Columbia House links the music, video, and DVD portions of its Web site to a mainframe running the CICS transaction-processing system and 40-year-old pricing and customer-management applications. The problem: Because the company's music, video, and DVD clubs were started at different times, links between each club's Web page on Columbia House's Web site and the mainframe were based on different architectures.
The retailer considered using customer-relationship management software, but adapting packaged applications to fit Columbia House's unique business model would have been difficult, says Chris Arnold, project manager at Tallan Inc., the IT services firm that managed the project. That's because prices vary according to a club member's purchase history.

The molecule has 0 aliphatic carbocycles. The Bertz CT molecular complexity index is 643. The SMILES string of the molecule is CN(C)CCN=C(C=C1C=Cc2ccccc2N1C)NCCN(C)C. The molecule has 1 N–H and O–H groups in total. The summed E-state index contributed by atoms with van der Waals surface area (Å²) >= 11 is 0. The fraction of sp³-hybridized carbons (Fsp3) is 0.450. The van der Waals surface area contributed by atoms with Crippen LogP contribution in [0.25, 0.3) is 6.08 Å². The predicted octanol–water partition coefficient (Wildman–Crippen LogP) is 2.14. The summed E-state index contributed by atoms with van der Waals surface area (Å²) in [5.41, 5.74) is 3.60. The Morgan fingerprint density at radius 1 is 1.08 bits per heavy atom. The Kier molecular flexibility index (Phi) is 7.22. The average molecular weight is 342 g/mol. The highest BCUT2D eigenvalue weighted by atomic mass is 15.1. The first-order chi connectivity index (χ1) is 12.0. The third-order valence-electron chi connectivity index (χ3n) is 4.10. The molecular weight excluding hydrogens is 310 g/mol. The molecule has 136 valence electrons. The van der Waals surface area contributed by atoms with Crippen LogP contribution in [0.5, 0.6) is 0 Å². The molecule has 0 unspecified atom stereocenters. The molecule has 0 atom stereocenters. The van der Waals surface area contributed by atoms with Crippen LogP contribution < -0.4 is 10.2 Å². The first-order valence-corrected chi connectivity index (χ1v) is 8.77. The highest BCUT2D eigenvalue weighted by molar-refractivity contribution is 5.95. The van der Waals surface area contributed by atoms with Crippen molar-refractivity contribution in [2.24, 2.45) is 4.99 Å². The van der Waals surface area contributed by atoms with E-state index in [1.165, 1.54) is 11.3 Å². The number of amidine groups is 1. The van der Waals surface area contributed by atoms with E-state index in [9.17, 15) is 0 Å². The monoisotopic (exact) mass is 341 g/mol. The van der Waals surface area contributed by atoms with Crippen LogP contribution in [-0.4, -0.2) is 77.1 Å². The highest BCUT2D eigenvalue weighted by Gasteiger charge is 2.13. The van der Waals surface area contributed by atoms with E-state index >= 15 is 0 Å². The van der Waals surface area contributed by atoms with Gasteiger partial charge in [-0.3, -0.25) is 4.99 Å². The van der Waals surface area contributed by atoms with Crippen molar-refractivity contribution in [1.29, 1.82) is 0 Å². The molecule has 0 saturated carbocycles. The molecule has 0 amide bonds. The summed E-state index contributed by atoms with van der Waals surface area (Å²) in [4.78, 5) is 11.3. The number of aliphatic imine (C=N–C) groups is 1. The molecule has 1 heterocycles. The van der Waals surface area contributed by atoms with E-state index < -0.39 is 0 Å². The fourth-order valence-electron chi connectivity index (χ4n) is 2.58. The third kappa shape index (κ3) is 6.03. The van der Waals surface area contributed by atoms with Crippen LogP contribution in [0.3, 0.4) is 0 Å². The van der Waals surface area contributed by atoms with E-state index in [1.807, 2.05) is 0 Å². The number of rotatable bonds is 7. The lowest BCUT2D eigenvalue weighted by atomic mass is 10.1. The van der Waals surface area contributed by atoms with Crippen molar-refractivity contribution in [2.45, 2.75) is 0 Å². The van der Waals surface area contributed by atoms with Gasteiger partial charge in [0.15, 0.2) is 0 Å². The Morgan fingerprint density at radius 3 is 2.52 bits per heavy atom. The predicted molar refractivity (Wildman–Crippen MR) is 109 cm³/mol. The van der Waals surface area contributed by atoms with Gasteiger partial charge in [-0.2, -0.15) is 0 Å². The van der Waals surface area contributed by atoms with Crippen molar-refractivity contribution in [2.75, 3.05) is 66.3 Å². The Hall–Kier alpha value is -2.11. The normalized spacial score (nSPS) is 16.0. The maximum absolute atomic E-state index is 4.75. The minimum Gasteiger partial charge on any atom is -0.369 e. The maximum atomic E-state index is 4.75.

Instead, the mainframe applications were left intact and Tallan developers built new APIs between the legacy systems and the Web site, Interwoven Inc.'s content-management software, and custom front-end customer-service applications. Java-based gateway software from IBM provides access to the CICS system that, in turn, accesses a database with consolidated information about all of Columbia House's products.
Columbia House's new architecture will reduce costs, Gambardella says.
The back-end integration project was completed late last year. Tallan is now building an interface to the system for Columbia House's 200 service representatives, giving them access to the consolidated customer information and improving their selling capabilities with targeted sales and promotions.